A new study led by Atheendar Venkataramani, an assistant professor of medicine and medical ethics and health policy at the Perelman School of Medicine at the University of Pennsylvania, finds a correlation between states that have banned the use of race in the college admissions process and the health of students from underrepresented groups in those states.
Between 1996 and 2013, nine states banned the consideration of race in college admission decisions at public colleges and universities. They are: Arizona, California, Florida, Michigan, Nebraska, New Hampshire, Oklahoma, Texas, and Washington. (Washington State repealed its ban earlier this year.)
The researchers analyzed data from the 1991–2015 U.S. National Youth Risk Behavior Survey to investigate health risk behaviors such as tobacco and alcohol use. The researchers compared changes in self-reported cigarette and alcohol use among over 35,000 students residing in states enacting bans versus those residing in states without bans.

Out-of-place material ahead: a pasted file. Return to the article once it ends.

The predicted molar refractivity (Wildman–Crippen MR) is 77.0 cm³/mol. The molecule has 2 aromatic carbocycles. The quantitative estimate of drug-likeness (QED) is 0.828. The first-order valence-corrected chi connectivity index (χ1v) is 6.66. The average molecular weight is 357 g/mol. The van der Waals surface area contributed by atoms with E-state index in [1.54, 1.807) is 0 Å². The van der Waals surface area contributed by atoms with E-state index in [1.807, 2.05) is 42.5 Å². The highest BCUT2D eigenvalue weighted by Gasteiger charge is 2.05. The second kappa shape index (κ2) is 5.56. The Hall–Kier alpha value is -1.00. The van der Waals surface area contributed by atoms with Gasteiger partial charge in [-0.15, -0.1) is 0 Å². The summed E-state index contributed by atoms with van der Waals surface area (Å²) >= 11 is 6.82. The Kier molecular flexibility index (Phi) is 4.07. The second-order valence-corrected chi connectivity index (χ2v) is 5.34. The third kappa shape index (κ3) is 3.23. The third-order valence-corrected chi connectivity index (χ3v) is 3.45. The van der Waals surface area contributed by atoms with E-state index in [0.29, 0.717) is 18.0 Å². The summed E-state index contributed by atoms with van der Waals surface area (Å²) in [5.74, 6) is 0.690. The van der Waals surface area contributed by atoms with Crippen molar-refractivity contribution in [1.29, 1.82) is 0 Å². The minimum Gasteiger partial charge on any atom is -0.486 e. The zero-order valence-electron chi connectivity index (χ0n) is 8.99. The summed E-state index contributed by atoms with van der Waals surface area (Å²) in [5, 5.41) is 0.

Overall, self-reported rates of smoking among underrepresented minority 11th and 12th graders increased by 3.8 percentage points in the same years each of the states discussed, passed, and implemented the bans, compared to those living in states with no bans. The researchers also found apparent increases among underrepresented minority students in rates of alcohol use and binge drinking.
“We know that affirmative action bans reduce the likelihood of underrepresented high school students being admitted to selective colleges,” says Dr. Venkataramani. “What this study shows us is that reducing their chances to attend a top college — and potentially undermining their expectations of upward mobility, more generally — may also increase their risk of engaging in unhealthy behaviors, such as smoking or excessive alcohol use.”
The full study, “College Affirmative Action Bans and Smoking and Alcohol Use Among Underrepresented Minority Adolescents in the United States: A Difference-in-Differences Study,” was published on PLOS Medicine. It may be accessed here.